Oracle Night describes a nine-day episode in the life of a writer, Sidney Orr. Orr is recovering from a long illness after a sudden collapse resulted in critical head injuries. He has been lucky to escape with his life — or, to put it another way, he should be dead. Eight months after the accident Orr drifts around Brooklyn on daily recuperative walks, a shadow of his former self: he is light-headed, detached from the clamour of city life. One morning he buys a blue notebook and starts writing again, curiously absorbed. And then, as if by magic, his life begins to unravel. Certainties become uncertain, trust becomes mistrust, an ordered life turns to disorder, to panic and finally to tragedy.
But there are many more stories within this curious book. There is the story Orr’s friend John Trause tells about his brother-in-law and a cache of old photographs; the short story of John Trause’s which Orr loses in a packed subway train; the film treatment that Orr dashes off in the hope of a commission, and even a manuscript called Oracle Night, described as ‘a brief philosophical novel about predicting the future, a fable about time’. Most significantly there is the story Sidney Orr begins to write in the blue notebook. He invents a character, a literary agent named Nick Bowen, who is nearly killed by a chunk of falling masonry and decides he has been given another chance at life. Abandoning wife, job and home, he jumps on an aeroplane and flies from New York to Kansas City. Through a series of bizarre accidents he ends up locked in a dungeon with no possible means of getting out.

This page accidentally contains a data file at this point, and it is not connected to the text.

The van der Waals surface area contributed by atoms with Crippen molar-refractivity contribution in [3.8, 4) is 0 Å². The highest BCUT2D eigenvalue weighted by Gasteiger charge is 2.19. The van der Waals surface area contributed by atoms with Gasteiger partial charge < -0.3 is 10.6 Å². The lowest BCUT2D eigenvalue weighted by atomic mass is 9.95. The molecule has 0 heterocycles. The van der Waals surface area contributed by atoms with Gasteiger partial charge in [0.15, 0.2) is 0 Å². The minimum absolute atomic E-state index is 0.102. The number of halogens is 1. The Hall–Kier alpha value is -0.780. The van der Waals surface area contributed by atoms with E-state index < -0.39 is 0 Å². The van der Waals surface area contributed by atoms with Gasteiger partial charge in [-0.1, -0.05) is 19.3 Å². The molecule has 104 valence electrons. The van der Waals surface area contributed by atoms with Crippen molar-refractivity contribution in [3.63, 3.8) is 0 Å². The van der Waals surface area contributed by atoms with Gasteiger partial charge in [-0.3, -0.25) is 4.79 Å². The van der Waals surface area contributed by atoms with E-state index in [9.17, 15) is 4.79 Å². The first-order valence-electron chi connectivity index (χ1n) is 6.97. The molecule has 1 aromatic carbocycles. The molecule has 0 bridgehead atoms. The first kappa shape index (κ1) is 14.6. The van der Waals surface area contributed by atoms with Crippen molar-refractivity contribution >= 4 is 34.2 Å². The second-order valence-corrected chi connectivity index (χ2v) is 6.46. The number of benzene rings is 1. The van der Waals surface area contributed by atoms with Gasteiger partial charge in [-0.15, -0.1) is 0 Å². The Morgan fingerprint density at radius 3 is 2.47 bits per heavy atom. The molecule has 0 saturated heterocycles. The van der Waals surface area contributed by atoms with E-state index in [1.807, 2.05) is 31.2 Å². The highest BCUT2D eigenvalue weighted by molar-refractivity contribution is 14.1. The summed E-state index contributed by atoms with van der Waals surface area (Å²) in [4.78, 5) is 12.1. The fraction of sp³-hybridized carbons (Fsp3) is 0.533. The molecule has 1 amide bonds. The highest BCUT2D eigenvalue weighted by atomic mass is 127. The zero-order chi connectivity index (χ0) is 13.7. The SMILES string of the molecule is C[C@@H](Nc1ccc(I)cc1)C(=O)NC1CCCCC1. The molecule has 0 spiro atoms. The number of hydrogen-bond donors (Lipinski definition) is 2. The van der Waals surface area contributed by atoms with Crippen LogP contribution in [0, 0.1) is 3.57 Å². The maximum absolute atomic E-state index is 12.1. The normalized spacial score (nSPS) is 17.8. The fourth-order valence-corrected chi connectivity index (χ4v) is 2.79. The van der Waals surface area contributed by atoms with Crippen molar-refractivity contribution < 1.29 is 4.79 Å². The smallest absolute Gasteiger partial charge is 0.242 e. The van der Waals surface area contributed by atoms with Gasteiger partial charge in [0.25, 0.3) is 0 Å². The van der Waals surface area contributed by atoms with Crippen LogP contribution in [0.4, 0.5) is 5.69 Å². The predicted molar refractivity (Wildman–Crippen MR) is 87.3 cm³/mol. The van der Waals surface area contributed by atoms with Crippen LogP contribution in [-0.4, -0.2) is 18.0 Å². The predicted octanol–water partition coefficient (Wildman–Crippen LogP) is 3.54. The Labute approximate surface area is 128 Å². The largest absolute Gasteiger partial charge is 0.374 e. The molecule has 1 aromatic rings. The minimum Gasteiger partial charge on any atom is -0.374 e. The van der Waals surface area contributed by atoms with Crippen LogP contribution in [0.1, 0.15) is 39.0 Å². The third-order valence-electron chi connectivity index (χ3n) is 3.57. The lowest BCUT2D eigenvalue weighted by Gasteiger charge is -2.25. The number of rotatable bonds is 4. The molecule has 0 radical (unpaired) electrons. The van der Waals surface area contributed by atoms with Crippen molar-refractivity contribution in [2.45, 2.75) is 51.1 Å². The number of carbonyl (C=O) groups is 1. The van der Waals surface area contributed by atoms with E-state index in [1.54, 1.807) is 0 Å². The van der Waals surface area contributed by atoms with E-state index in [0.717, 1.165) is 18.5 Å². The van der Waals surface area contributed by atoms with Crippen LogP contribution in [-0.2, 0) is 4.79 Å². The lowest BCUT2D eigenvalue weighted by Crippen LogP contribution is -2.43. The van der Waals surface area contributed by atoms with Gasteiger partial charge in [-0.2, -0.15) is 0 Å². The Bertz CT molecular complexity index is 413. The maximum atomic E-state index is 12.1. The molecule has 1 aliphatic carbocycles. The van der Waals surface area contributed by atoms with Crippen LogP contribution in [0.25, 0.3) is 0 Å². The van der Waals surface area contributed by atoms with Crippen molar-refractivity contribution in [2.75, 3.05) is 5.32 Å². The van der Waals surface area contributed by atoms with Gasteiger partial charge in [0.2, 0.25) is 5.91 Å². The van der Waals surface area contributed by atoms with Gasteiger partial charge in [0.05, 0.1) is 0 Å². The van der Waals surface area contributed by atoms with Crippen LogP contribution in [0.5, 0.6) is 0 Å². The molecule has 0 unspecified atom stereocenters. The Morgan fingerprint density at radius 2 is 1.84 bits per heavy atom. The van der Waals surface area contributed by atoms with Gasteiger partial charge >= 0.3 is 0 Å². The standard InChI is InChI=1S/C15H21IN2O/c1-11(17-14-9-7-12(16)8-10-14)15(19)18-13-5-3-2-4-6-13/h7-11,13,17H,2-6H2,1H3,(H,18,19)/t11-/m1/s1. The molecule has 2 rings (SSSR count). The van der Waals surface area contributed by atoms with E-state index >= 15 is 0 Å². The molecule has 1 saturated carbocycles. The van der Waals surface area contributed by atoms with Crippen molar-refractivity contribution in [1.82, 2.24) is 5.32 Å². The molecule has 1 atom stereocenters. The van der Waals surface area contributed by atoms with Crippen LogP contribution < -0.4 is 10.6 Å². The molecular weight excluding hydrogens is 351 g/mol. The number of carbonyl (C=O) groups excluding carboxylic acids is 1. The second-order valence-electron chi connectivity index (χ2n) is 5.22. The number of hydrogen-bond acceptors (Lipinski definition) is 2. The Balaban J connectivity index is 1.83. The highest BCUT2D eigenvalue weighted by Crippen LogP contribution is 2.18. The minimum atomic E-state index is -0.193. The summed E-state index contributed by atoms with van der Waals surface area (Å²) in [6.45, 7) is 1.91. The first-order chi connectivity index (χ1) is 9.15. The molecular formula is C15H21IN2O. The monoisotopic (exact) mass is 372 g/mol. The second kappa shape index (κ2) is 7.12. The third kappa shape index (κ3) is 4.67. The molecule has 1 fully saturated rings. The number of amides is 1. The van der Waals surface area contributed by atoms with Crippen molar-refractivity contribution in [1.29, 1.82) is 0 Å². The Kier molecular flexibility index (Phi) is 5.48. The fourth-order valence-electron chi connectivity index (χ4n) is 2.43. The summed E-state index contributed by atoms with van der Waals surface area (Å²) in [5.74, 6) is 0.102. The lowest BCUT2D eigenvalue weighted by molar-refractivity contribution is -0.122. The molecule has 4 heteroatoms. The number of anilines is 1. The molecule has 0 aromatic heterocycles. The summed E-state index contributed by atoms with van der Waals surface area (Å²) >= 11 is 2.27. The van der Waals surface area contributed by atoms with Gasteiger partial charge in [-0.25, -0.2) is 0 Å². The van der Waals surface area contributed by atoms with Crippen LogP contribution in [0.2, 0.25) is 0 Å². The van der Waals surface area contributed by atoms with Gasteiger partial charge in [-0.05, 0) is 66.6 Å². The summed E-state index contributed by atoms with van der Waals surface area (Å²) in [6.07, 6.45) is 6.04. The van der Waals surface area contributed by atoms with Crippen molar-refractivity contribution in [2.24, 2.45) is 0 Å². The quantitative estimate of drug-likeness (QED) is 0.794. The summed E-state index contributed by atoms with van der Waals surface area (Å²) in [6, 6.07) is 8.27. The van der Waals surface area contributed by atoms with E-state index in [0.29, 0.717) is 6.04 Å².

Sidney Orr was given the idea for this story by his friend John Trause. Trause took the idea from The Maltese Falcon, in which a parable is told: a man nearly killed by a falling beam decides that he has cheated death, like a cat. He abandons everything previously held dear, wanders about for a couple of years, then settles down to a life almost identical to the one he left behind. Sidney Orr’s brush with death, and the spell cast by the blue notebook, encourage him to examine this idea, but when he creates a story round it he leaves his character completely stranded: shut away from the world in unsustainable isolation. Orr is tracing circles round an idea he is hatching for himself. He may be alive, but he is little more than a ghost, ‘like someone trapped inside a cloud’, until the final dramatic scenes of the novel. He asks, ‘What choice did I have but to live as though a future life was waiting for me?’ but then proceeds recklessly to risk his future.
Oracle Night reads like a long dream, not quite remembered in the daylight. It exerts an influence over the reader similar to the experiences of the protagonist; confusion and ambiguity are at every turn. A clutch of apparently unrelated stories yields themes which are significant but scarcely tangible — they continually slip out of reach, are glimpsed in the half-light, or vanish round a street corner. It is only at the very end — and I mean the last ten pages — that what is real becomes distinct. A less skilful writer might lose his grip on the reader, what with all this blundering about in the gloom, but Auster’s writing is stunning, and the book is absorbing and hypnotic. He makes the mundane become uncanny with one word, and New York is, as ever, the perfect setting for the routine to be jolted off kilter.